• Kristopher 9:19 am on November 23, 2011
    0 votes

    Tags: , Learning Analytics, week 12   

    Hi all, There is a huge potential for design practices with learning and social analytics.  I found it interesting the connection between analytics and assessment for learning; as educators, we are constantly assessing our students for the purpose of improving learning.  This is ongoing, can be formal or informal, and much of what we receive […]

    Continue reading A2 Week 12 Posted in: Week 12: Social Analytics
    • Allie 10:43 am on November 23, 2011 | Log in to Reply

      I definitely agree that the danger lies in thinking of these analytics as an ‘answer’ rather than one tool in a box. One of the worrying things for me with some of the analytics tools is how easily they can fit into the ‘no child left behind’ mode of assessing student, teacher and school performance. We wanted to include the Klout example because it does demonstrate how analytics isn’t the appropriate tool for measuring all kinds of social and qualitative things.

      I thought that this week’s focus forms such a stark contrast to project-based assessments from a couple weeks back. They’re apparently so contrasting that i’m tempted to ferret out the points of contact between them.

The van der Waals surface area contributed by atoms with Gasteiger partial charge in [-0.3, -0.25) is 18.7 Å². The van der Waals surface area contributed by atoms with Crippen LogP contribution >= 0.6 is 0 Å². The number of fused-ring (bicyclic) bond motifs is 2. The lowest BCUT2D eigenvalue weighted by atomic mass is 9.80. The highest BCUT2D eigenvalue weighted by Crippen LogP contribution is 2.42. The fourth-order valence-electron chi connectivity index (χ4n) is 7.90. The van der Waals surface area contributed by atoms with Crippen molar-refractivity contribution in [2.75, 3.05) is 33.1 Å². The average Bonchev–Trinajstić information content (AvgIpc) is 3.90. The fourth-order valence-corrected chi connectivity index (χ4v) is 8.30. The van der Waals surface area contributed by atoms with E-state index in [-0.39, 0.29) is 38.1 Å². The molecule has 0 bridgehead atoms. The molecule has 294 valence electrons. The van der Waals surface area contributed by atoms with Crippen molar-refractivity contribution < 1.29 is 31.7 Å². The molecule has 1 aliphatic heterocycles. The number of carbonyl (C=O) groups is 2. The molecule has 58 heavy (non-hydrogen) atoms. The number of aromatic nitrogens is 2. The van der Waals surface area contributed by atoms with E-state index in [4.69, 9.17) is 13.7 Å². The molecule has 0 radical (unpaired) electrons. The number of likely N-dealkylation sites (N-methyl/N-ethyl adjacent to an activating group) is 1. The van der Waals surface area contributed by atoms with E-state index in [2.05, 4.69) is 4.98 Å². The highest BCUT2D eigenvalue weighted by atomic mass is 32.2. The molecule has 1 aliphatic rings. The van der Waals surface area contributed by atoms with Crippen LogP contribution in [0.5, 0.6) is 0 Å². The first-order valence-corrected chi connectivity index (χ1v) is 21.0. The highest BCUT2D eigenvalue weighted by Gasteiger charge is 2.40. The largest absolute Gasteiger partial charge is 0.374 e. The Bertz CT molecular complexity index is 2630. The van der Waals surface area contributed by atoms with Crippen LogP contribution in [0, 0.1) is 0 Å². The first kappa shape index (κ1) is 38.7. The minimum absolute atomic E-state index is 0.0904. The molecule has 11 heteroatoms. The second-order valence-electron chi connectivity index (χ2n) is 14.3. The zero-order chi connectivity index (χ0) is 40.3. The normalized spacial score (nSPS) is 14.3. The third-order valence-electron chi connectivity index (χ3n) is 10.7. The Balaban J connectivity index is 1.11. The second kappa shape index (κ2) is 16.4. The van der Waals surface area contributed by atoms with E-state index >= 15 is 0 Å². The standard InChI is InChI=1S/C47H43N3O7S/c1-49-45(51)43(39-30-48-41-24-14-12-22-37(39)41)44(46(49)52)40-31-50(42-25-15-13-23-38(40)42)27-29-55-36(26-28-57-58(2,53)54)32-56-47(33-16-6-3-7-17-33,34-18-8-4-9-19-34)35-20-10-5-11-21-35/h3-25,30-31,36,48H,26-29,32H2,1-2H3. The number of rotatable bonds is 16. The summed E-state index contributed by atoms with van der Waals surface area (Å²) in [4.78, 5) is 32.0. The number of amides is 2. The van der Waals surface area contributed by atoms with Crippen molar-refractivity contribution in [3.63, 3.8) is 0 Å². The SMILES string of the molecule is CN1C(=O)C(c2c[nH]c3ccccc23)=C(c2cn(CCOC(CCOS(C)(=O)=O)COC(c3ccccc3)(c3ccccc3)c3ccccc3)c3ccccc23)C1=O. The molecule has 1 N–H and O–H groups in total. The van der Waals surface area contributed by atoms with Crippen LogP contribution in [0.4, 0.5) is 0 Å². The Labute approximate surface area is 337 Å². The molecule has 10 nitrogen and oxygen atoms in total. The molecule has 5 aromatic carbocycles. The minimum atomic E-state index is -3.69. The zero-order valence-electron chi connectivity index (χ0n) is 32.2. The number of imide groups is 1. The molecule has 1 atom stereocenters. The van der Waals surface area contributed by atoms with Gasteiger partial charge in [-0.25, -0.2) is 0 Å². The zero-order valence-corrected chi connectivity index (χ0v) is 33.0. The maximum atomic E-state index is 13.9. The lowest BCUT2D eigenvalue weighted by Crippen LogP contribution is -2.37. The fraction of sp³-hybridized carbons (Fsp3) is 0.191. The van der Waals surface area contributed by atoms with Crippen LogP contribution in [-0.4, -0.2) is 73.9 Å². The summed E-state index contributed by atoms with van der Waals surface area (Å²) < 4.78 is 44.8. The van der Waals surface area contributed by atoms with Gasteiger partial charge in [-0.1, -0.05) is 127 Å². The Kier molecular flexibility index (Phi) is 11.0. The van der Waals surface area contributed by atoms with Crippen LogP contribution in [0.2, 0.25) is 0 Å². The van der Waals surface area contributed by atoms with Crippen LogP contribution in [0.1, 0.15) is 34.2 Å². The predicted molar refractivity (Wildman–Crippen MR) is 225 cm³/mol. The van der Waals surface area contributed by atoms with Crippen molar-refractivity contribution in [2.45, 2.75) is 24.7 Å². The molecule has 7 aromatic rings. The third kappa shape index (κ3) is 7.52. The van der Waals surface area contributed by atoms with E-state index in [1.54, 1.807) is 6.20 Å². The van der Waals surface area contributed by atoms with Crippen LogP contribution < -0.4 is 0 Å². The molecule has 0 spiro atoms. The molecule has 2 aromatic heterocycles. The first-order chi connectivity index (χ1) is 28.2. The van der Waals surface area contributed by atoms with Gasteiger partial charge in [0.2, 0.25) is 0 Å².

• Everton Walker 5:06 pm on November 24, 2011 | Log in to Reply


      Interesting post comparing the two. We accepted PBA with opened arms but now we are having concerns about learning analytics. I just think we need to be more open-minded when embracing new ventures while ensuring that personal and critical information is protected.


  • andrea 9:49 pm on November 22, 2011
    0 votes

    Tags: Learning Analytics,   

    “How can we use learning analytics to foster more effective design practices?” Learning and social analytics are important in understanding how people interact with your online content. In my world, where I create content for people I may never meet, I can use surveys to ask people about what they liked or didn’t like, found useful or […]

    Continue reading Activity #2 – Conole’s questions Posted in: Week 12: Social Analytics
    • Allie 10:26 am on November 23, 2011 | Log in to Reply